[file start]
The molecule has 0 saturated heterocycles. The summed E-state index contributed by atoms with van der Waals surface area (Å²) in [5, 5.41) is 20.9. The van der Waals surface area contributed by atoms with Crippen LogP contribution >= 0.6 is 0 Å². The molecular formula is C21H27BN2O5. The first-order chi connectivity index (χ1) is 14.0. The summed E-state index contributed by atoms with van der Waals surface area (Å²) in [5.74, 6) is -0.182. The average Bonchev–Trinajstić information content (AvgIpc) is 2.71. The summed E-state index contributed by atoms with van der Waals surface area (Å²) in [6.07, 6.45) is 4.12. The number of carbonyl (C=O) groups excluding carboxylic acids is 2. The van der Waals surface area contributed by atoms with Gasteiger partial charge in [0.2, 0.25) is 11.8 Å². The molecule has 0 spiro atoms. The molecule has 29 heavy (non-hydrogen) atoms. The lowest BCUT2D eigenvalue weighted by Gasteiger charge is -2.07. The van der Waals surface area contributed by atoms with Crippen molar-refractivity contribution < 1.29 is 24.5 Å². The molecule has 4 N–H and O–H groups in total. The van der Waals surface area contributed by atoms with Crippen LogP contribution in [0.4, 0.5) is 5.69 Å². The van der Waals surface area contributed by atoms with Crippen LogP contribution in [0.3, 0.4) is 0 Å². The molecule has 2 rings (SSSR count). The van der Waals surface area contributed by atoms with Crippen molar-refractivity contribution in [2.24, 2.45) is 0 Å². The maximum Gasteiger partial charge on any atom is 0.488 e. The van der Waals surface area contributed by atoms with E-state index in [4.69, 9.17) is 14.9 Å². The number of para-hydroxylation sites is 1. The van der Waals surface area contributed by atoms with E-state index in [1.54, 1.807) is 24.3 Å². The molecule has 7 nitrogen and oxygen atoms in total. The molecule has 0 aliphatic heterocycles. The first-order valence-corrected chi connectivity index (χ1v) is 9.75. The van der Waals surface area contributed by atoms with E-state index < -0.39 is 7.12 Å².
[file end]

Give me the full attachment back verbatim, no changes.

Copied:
The molecule has 0 saturated heterocycles. The summed E-state index contributed by atoms with van der Waals surface area (Å²) in [5, 5.41) is 20.9. The van der Waals surface area contributed by atoms with Crippen LogP contribution >= 0.6 is 0 Å². The molecular formula is C21H27BN2O5. The first-order chi connectivity index (χ1) is 14.0. The summed E-state index contributed by atoms with van der Waals surface area (Å²) in [5.74, 6) is -0.182. The average Bonchev–Trinajstić information content (AvgIpc) is 2.71. The summed E-state index contributed by atoms with van der Waals surface area (Å²) in [6.07, 6.45) is 4.12. The number of carbonyl (C=O) groups excluding carboxylic acids is 2. The van der Waals surface area contributed by atoms with Gasteiger partial charge in [0.2, 0.25) is 11.8 Å². The molecule has 0 spiro atoms. The molecule has 29 heavy (non-hydrogen) atoms. The lowest BCUT2D eigenvalue weighted by Gasteiger charge is -2.07. The van der Waals surface area contributed by atoms with Crippen molar-refractivity contribution < 1.29 is 24.5 Å². The molecule has 4 N–H and O–H groups in total. The van der Waals surface area contributed by atoms with Crippen LogP contribution in [0.4, 0.5) is 5.69 Å². The van der Waals surface area contributed by atoms with Crippen LogP contribution in [0.3, 0.4) is 0 Å². The molecule has 2 rings (SSSR count). The van der Waals surface area contributed by atoms with Crippen molar-refractivity contribution in [2.24, 2.45) is 0 Å². The maximum Gasteiger partial charge on any atom is 0.488 e. The van der Waals surface area contributed by atoms with E-state index in [4.69, 9.17) is 14.9 Å². The number of para-hydroxylation sites is 1. The van der Waals surface area contributed by atoms with E-state index in [1.54, 1.807) is 24.3 Å². The molecule has 7 nitrogen and oxygen atoms in total. The molecule has 0 aliphatic heterocycles. The first-order valence-corrected chi connectivity index (χ1v) is 9.75. The van der Waals surface area contributed by atoms with E-state index < -0.39 is 7.12 Å².